Philippines extends tariff cuts on imported rice, food items to combat inflation

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Philippine President Ferdinand Marcos Jr has approved the recommendation of the economy ministry to extend up to the end of next year lower tariff rates on rice and other food items to help combat inflation, his office said on Sunday.

The modified rates approved in 2021 were due to expire at the end of this year, but an inflation rate running at 14-year highs warranted an extension of the tariff reprieve until December 31, 2023.

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That means the tariff rate for imported rice will stay at 35 percent, while the import levies on corn and pork products will remain at 5 percent - 15 percent and 15 percent - 25 percent respectively, the press secretary’s office said in a statement.

The tariff for coal imports, a key fuel in power generation, will remain at zero beyond the end of next year, but will be reviewed regularly.

“Through this policy, we shall augment our domestic food supplies, diversify our sources of food staples, and temper inflationary pressures arising from supply constraints and rising international prices of production inputs,” Economic Planning Secretary Arsenio Balisacan said in the statement.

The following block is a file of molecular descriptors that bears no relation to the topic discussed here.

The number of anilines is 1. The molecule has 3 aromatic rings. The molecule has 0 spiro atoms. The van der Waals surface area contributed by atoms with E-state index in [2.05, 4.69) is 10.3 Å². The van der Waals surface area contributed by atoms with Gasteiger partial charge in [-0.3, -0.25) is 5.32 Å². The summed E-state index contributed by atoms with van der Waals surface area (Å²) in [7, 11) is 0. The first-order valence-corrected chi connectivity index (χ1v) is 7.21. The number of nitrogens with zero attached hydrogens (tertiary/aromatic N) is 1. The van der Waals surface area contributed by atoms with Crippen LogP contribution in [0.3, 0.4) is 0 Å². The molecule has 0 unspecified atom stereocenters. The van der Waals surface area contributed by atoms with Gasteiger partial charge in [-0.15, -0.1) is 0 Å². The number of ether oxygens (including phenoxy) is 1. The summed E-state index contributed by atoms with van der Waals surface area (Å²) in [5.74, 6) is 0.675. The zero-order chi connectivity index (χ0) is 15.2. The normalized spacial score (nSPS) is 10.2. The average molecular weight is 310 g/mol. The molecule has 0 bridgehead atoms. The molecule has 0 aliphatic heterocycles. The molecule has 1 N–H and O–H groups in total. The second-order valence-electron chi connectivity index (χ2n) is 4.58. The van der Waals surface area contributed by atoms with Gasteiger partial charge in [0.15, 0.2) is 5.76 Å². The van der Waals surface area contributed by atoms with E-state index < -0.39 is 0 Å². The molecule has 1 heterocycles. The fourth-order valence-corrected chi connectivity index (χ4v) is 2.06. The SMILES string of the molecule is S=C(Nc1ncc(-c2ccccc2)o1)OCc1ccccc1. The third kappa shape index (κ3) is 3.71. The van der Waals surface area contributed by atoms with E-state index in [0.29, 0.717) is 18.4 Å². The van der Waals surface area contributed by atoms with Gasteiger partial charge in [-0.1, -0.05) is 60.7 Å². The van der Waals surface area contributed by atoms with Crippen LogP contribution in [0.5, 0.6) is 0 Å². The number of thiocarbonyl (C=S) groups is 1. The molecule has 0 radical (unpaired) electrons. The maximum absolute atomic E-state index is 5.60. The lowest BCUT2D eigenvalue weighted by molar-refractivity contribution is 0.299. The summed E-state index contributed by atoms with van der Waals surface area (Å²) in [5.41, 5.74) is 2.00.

At 8.0 percent in November, consumer price inflation is well beyond the Philippine central bank’s target range of 2 percent - 4 percent for this year and the medium term.

Soaring inflation has prompted the Bangko Sentral ng Pilipinas (BSP) to raise interest rates seven times this year and flag more tightening in 2023 to bring inflation back to within its target.

“We are determined to steer the Philippine economy to meet the 6.0 percent - 7.0 percent economic growth target for 2023,” Balisacan said.

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